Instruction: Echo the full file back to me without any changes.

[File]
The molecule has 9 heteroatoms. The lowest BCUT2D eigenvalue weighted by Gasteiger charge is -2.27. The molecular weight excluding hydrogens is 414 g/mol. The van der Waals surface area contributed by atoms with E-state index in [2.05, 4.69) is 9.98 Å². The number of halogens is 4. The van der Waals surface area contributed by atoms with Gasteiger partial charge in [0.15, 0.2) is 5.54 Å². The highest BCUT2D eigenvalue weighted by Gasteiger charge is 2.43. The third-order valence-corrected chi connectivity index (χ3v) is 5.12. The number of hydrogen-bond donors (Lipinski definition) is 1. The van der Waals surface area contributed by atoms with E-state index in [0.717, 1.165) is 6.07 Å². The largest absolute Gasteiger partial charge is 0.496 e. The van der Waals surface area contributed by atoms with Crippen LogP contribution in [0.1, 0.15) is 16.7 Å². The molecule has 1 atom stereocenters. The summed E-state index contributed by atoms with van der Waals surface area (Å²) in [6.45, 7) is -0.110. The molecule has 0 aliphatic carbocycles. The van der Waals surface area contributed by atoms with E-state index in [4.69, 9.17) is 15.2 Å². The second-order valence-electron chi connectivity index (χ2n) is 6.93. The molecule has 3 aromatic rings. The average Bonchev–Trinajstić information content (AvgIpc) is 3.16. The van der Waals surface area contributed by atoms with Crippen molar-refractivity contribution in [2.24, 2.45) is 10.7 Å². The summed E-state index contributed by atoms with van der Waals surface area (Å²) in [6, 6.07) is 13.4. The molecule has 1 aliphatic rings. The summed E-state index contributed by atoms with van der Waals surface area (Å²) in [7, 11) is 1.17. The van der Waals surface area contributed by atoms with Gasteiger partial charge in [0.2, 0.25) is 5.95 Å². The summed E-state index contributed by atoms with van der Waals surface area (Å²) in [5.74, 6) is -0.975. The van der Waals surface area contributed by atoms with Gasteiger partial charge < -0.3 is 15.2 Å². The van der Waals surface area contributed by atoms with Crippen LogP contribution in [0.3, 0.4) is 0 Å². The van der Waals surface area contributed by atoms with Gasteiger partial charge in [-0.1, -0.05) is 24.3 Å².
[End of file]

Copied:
The molecule has 9 heteroatoms. The lowest BCUT2D eigenvalue weighted by Gasteiger charge is -2.27. The molecular weight excluding hydrogens is 414 g/mol. The van der Waals surface area contributed by atoms with E-state index in [2.05, 4.69) is 9.98 Å². The number of halogens is 4. The van der Waals surface area contributed by atoms with Gasteiger partial charge in [0.15, 0.2) is 5.54 Å². The highest BCUT2D eigenvalue weighted by Gasteiger charge is 2.43. The third-order valence-corrected chi connectivity index (χ3v) is 5.12. The number of hydrogen-bond donors (Lipinski definition) is 1. The van der Waals surface area contributed by atoms with E-state index in [0.717, 1.165) is 6.07 Å². The largest absolute Gasteiger partial charge is 0.496 e. The van der Waals surface area contributed by atoms with Crippen LogP contribution in [0.1, 0.15) is 16.7 Å². The molecule has 1 atom stereocenters. The summed E-state index contributed by atoms with van der Waals surface area (Å²) in [6.45, 7) is -0.110. The molecule has 0 aliphatic carbocycles. The van der Waals surface area contributed by atoms with E-state index in [4.69, 9.17) is 15.2 Å². The second-order valence-electron chi connectivity index (χ2n) is 6.93. The molecule has 3 aromatic rings. The average Bonchev–Trinajstić information content (AvgIpc) is 3.16. The van der Waals surface area contributed by atoms with Crippen molar-refractivity contribution in [2.24, 2.45) is 10.7 Å². The summed E-state index contributed by atoms with van der Waals surface area (Å²) in [6, 6.07) is 13.4. The molecule has 1 aliphatic rings. The summed E-state index contributed by atoms with van der Waals surface area (Å²) in [7, 11) is 1.17. The van der Waals surface area contributed by atoms with Gasteiger partial charge in [0.2, 0.25) is 5.95 Å². The summed E-state index contributed by atoms with van der Waals surface area (Å²) in [5.74, 6) is -0.975. The van der Waals surface area contributed by atoms with Gasteiger partial charge < -0.3 is 15.2 Å². The van der Waals surface area contributed by atoms with Crippen LogP contribution in [0.3, 0.4) is 0 Å². The van der Waals surface area contributed by atoms with Gasteiger partial charge in [-0.1, -0.05) is 24.3 Å².